confusion in the mind of a reader.
    What's listed as "step 1" is not in fact a step in the calculation of error 
    at all, but establishing a rule for minimum distance of a charted object to 
    meet certain requirements, which happen to be met in one of his following 
    examples, not in the other.
    And that criterion differs, considerably, from what Byron considered to be 
    that minimum distance, in his posting of 13 April, when he wrote-
    "All that is required is to estimate your position alongside the pier, 
    determine how accurate your position is known + or - 10, 15, 20 yds etc. 
    Once this value is known double it and multiply by 60 ‘ result is the 
    minimum distance you want an object to be in which to obtain a bearing to".
    Byron didn't state, there, what bearing accuracy this test was expected to 
    provide, but further down that page it turns out to be a quarter of a 
    degree. Indeed, if a quarter-degree was intended, shouldn't Byron's "double 
    it" really be "quadruple it"? However, this  depends on whether the 
    position inaccuracy is defined as how far from the presumed position the 
    observer may be, or alternatively twice as far; the overall range of 
    possible positions, between one direction and its converse. Byron doesn't 
    say, and Joe hasn't clarified that ambiguity.
    Joe Schultz then presumed to offer Byron advice, including - "Be careful 
    with the numbers you use in your examples, so you don't inadvertently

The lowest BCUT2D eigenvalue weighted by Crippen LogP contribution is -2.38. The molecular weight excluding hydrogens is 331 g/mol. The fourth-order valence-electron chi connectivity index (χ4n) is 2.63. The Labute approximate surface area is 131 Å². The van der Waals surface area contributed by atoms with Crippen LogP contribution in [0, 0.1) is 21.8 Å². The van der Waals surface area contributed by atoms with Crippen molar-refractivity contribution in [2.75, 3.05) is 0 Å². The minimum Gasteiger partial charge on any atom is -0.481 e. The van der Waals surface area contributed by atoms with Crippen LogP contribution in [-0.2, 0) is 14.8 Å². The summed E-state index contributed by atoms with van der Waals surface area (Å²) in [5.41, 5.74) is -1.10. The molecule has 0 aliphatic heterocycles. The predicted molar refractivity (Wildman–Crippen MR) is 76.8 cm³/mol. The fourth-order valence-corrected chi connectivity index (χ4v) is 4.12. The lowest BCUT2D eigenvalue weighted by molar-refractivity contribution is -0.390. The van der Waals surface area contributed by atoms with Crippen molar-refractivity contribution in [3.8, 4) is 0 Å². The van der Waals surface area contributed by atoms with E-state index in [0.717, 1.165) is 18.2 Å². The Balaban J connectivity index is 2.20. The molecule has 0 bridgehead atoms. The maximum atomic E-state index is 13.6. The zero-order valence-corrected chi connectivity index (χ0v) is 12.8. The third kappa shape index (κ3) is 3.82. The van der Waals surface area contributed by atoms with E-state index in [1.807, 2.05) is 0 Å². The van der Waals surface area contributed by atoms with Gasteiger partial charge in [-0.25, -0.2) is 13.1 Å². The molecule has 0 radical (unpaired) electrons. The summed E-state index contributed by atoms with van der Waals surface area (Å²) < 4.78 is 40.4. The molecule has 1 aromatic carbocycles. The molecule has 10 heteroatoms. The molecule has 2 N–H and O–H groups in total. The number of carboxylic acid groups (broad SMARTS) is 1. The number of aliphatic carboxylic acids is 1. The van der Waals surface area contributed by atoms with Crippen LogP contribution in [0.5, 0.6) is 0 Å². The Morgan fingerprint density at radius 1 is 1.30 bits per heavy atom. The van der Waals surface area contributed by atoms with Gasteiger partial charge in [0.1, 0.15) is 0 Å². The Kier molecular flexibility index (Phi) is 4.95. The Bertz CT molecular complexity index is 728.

confuse the reader" Which is a bit rich, considering his own linked file.
    And continued- "Write for your audience.  The combined underway fix and 
    compass error can't be done by merchies/yachties, for example, unless an 
    athwartship range is shot while steering another range".
    He would do well to follow his own advice. Who make up this audience? One 
    is me, a native speaker of English, of a sort, though a rather different 
    sort to that of Joe and Byron. Others on this list are not native-speakers 
    of English at all, but manage well enough to put many of us to shame. But 
    I, for one, have to guess at Joe's meaning when he writes- "...an 
    athwartship range is shot while steering another range." Does a "range" 
    mean the same as an azimuth, I wonder, or a direction, or a course, or what 
    I would know a "transit"? Where I was brought up, a range is some sort of 
    measure of distance, not direction. And what on Earth are "ring knockers 
    and trade schoolers"?
    Two contributors to this list, who give me most difficulty in interpreting 
    what they write, are Byron Franklin and Joe Schultz. Both, it so happens, 
    are US Navy trained. Is there something special about US Navy language, 
    larded as it is with acronyms, jargon, and homely folkiness, which makes it 
    hard to follow? Do others have the same difficulties that I do?
    contact George Huxtable, at  george@hux.me.uk
    or at +44 1865 820222 (from UK, 01865 820222)
    or at 1 Sandy Lane, Southmoor, Abingdon, Oxon OX13 5HX, UK.